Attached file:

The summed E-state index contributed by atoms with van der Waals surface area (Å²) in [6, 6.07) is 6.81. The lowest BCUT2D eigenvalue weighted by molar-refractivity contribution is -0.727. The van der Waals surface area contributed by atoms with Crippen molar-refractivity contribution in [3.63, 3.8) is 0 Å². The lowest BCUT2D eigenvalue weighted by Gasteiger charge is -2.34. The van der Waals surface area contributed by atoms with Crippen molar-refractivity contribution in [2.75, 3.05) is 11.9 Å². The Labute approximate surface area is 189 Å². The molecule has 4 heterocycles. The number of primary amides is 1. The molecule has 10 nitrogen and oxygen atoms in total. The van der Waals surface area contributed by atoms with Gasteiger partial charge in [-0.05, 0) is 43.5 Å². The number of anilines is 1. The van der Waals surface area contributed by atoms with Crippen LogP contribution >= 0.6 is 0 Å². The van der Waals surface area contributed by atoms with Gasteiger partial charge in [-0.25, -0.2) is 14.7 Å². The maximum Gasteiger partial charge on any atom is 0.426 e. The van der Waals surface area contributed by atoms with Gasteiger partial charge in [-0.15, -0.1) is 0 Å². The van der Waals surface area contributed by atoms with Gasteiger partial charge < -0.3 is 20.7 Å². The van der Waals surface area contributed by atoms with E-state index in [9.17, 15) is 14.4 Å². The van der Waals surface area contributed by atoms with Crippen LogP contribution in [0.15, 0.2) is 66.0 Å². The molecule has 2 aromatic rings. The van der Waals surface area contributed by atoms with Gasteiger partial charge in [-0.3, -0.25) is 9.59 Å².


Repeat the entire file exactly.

The summed E-state index contributed by atoms with van der Waals surface area (Å²) in [6, 6.07) is 6.81. The lowest BCUT2D eigenvalue weighted by molar-refractivity contribution is -0.727. The van der Waals surface area contributed by atoms with Crippen molar-refractivity contribution in [3.63, 3.8) is 0 Å². The lowest BCUT2D eigenvalue weighted by Gasteiger charge is -2.34. The van der Waals surface area contributed by atoms with Crippen molar-refractivity contribution in [2.75, 3.05) is 11.9 Å². The Labute approximate surface area is 189 Å². The molecule has 4 heterocycles. The number of primary amides is 1. The molecule has 10 nitrogen and oxygen atoms in total. The van der Waals surface area contributed by atoms with Gasteiger partial charge in [-0.05, 0) is 43.5 Å². The number of anilines is 1. The van der Waals surface area contributed by atoms with Crippen LogP contribution >= 0.6 is 0 Å². The van der Waals surface area contributed by atoms with Gasteiger partial charge in [-0.25, -0.2) is 14.7 Å². The maximum Gasteiger partial charge on any atom is 0.426 e. The van der Waals surface area contributed by atoms with Gasteiger partial charge in [-0.15, -0.1) is 0 Å². The van der Waals surface area contributed by atoms with Gasteiger partial charge < -0.3 is 20.7 Å². The van der Waals surface area contributed by atoms with E-state index in [9.17, 15) is 14.4 Å². The van der Waals surface area contributed by atoms with Crippen LogP contribution in [0.15, 0.2) is 66.0 Å². The molecule has 2 aromatic rings. The van der Waals surface area contributed by atoms with Gasteiger partial charge in [-0.3, -0.25) is 9.59 Å².